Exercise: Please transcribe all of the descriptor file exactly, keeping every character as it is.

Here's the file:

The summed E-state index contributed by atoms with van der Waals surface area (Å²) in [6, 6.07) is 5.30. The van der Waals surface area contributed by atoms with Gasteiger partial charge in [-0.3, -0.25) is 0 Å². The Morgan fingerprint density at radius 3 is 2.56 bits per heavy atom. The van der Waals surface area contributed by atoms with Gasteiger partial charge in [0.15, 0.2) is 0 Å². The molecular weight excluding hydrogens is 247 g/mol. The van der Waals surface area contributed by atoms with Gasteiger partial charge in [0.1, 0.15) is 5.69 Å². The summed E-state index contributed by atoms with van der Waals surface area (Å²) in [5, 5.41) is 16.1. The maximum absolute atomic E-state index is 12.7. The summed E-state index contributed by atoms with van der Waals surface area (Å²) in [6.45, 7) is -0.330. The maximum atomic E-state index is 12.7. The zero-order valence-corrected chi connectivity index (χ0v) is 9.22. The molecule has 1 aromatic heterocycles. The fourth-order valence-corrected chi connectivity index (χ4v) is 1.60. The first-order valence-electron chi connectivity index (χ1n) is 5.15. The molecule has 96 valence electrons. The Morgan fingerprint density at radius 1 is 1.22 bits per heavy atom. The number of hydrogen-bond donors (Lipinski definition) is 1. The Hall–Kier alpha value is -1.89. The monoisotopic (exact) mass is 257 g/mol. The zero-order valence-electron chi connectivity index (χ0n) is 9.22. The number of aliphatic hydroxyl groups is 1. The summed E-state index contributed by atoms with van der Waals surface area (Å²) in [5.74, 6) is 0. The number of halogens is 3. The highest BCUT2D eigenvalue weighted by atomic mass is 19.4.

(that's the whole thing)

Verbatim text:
The summed E-state index contributed by atoms with van der Waals surface area (Å²) in [6, 6.07) is 5.30. The van der Waals surface area contributed by atoms with Gasteiger partial charge in [-0.3, -0.25) is 0 Å². The Morgan fingerprint density at radius 3 is 2.56 bits per heavy atom. The van der Waals surface area contributed by atoms with Gasteiger partial charge in [0.15, 0.2) is 0 Å². The molecular weight excluding hydrogens is 247 g/mol. The van der Waals surface area contributed by atoms with Gasteiger partial charge in [0.1, 0.15) is 5.69 Å². The summed E-state index contributed by atoms with van der Waals surface area (Å²) in [5, 5.41) is 16.1. The maximum absolute atomic E-state index is 12.7. The summed E-state index contributed by atoms with van der Waals surface area (Å²) in [6.45, 7) is -0.330. The maximum atomic E-state index is 12.7. The zero-order valence-corrected chi connectivity index (χ0v) is 9.22. The molecule has 1 aromatic heterocycles. The fourth-order valence-corrected chi connectivity index (χ4v) is 1.60. The first-order valence-electron chi connectivity index (χ1n) is 5.15. The molecule has 96 valence electrons. The Morgan fingerprint density at radius 1 is 1.22 bits per heavy atom. The number of hydrogen-bond donors (Lipinski definition) is 1. The Hall–Kier alpha value is -1.89. The monoisotopic (exact) mass is 257 g/mol. The zero-order valence-electron chi connectivity index (χ0n) is 9.22. The number of aliphatic hydroxyl groups is 1. The summed E-state index contributed by atoms with van der Waals surface area (Å²) in [5.74, 6) is 0. The number of halogens is 3. The highest BCUT2D eigenvalue weighted by atomic mass is 19.4.